The district of Bīrjand belongs to the eastern Iranian upland and consists of a series of almost parallel ranges with the valleys between. The hills culminate in the Moʾmenābād block to the northeast of Bīrjand (elevation 2,787 m), which forms the main watershed between the surrounding playa basins. Climatically the district is considered to have a steppe or semidesert type of climate. Although extremes of 43° and -14° C recorded at Bīrjand seem to indicate a harsh climate, on the whole the upland is pleasant, compared with the surrounding deserts. Rainfall is meager, ranging from 10 to 25 cm per year at Bīrjand, with an average of 15 cm for the whole area. There are no permanent streams in the district, and consequently life depends on water obtained from the qanāts that are normally found along the foothills and in the plains, where all the inhabited villages are to be found. Agriculture, often combined with some sort of animal husbandry and local crafts, is the main way of life. Cereals—mostly rain crops (deymī) in rainy years—cotton, grapes, melons, beets, and all kinds of fruits are grown fairly extensively, but, on the whole, agriculture depends on the annual rainfall. Saffron (zaʿfarān) and barberries (zerešk) are the most valuable items of export from the district. In rainy years considerable quantities of asafetida (angoza) and other natural gums are collected from the desert.
Carpet weaving and rug making are traditional industries, and looms are to be seen in almost all villages; Mūd and Doroḵš are the main centers. Natural dyes are extracted from shrubs that grow abundantly in the area.
The district is rich in minerals. Copper is known to have been mined in the past and many remnants of old mines are seen in the mountains. The old mine of Qaḷʿa Zarī (lit., gold fort), lying 185 km to the southeast of Bīrjand, has been reopened in recent years and is presently yielding considerable amounts of minerals of all sorts for export. Asbestos and chromites are mined for export. Recent explorations have revealed large reserves of magnesite. A sugar factory of meager capacity has been in operation for some twenty years and a firebrick factory was planned for operation in Bīrjand in 1367 Š./1988. A large soap factory is also being organized in Bīrjand.
Over the past two centuries or so the names of Bīrjand, Qāʾen, and Qāʾenāt—an administrative name for both areas—have been associated with a family of local rulers (omarāʾ-e Qāʾen) otherwise known as the ʿAlam family. The first member of the family, apparently belonging to the Arab Ḵozayma tribe, was appointed governor of Qāʾenāt by Nāder Shah Afšār in 1144/1732 (see ʿalam khan). His son and grandson, who ruled the district, were mostly engaged in wars with their Afghan neighbors (Āyatī, p. 124) or subjugating the local rulers of Sīstān and Baluchistan. During the reign of Nāṣer-al-Dīn Shah, Mīr ʿAlam Khan established his position as amir of Qāʾenāt. He succeeded in driving insurgent elements out of Sīstān, thus adding that province to the area under his control. The family extended its influence over Baluchistan (Lambton, pp. 265-66), creating a hereditary governorship, nominally subject to, but practically independent of the governor general of Khorasan (Dickson, p. 15). The leading figure and politically the most important member of the family was Šawkat-al-Molk Moḥammad-Ebrāhīm Khan ʿAlam, the father of Asad-Allāh ʿAlam, prime minister, minister of court, and so on in the Pahlavi period. Between 1732 and 1944, when the late Šawkat-al-Molk and consequently the entire ʿAlam family moved to Tehran, altogether seven generations of the family ruled over Qāʾenāt (Monṣef).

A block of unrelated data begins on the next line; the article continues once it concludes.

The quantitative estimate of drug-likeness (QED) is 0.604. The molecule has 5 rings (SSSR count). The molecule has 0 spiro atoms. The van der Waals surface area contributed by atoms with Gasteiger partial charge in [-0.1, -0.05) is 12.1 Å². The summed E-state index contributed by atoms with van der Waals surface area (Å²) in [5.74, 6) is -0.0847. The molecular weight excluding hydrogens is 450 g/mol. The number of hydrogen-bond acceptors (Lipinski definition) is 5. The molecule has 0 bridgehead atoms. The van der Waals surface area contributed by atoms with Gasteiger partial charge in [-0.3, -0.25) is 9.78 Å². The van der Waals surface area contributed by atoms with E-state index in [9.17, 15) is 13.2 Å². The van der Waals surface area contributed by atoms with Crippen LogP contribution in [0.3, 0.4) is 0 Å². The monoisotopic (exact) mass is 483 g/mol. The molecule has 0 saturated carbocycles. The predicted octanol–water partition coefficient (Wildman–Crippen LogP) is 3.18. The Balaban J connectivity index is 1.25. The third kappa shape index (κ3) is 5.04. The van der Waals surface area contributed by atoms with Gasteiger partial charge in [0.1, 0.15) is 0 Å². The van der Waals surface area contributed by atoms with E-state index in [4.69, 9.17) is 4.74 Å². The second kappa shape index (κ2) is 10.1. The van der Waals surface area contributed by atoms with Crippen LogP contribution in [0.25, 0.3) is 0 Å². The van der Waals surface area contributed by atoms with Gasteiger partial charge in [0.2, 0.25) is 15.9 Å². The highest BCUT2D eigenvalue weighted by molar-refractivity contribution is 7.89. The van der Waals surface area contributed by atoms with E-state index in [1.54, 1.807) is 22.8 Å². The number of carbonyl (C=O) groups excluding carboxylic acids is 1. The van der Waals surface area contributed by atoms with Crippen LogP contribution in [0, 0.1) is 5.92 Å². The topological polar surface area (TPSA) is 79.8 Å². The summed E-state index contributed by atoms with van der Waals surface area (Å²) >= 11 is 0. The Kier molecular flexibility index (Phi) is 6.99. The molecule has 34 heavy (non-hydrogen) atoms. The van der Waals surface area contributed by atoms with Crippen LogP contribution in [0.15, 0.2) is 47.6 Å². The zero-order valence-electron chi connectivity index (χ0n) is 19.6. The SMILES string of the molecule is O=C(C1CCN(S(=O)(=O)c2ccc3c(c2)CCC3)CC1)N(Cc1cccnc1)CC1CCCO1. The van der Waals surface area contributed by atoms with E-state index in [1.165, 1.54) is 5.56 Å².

See also kuᵛhestān.
A. Aḥmadī, “Šahrestān-e Bīrjand,” Yaḡmā 8, 1334 Š./1955-56, pp. 561-68.
Š. M.-Ḥ. Āyatī Qāyenī, Bahārestān. Tarājem-e rejāl-e Qāyenāt, Tehran, 1327 Š./1948.
R. Badīʿī, Joḡrāfīā-ye mofaṣṣal-e Īrān, 3 vols., Tehran, 1362 Š./1983.
H. W. Bellew, From the Indus to the Tigris, London, 1874. Camb. Hist. Iran. I, pp. 62, 73-76, 88, 137, 154, 265, 409, 512, 592.
W. E. R. Dickson, East Persia. A Backwater of the Great War, London, 1924.
E. Ehlers, Iran. Grundzüge einer geographischen Landeskunde, Darmstadt, 1980, index, s.v.
Birjand. M.-Ḥ. Ganjī, “Enḥeṭāṭ-e šahr-e Bīrjand,” Yādgār 3/2, 1325 Š./1946, pp. 71-73.
Idem, “Ḵošksālī dar Qāyenāt,” ibid., 5/4, 1327 Š./1948, pp. 41-50.
Sir F. J. Goldsmid, ed., Eastern Persia. An Account of the Journeys of the Persian Boundary Commission 1870- 71-1872, 2 vols., London, 1876.
Kayhan, Joḡrāfīā II, pp. 205-06, 487, III, pp. 23, 41-43, 435, 476.
A. K. S. Lambton, Landlord and Peasant in Iran, Oxford, 1953.
L. Lockhart, “Birdjand,” in EI2 I, p. 1233.
M. A. Monṣef, Šawkat-al-Molk ʿAlam, amīr-e Qāʾen, Tehran, 1354 Š./1975.
Naval Intelligence Division (British), Geographical Handbook Series, Persia, London, 1945, pp. 3, 107-11, 293, 320, 357, 360, 385, 388-89, 454.
Razmārā, Farhang IX, pp. 68-71.
Sir C. Skrine, World War in Iran, London, 1962.
G. Stratil-Sauer, “Birdjand, eine ostpersische Stadt,” Mitteilungen der Geographischen Gesellschaft zu Wien 92, 1950, pp. 106-22.
Idem, Geographische Forschungen in Ostpersien. Die Ostpersische Meridionalstrasse, Abh. Geogr. Ges. Wien 17/2, Vienna, 1953.
D. Wright, The English amongst the Persians, London, 1977.
C. E. Yate, Khurasan and Sistan, Edinburgh, 1900.
Dānešgāh-e Tehrān, Moʾassasa-ye Moṭālaʿāt wa Taḥqīqāt-e Ejtemāʿī (Institute for Social Studies and Research), An Economic and Social Study of Birjand Rural Areas, Tehran, 1964.
Originally Published: December 15, 1989
Last Updated: December 15, 1989
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Vol. IV, Fasc. 3, pp. 272-274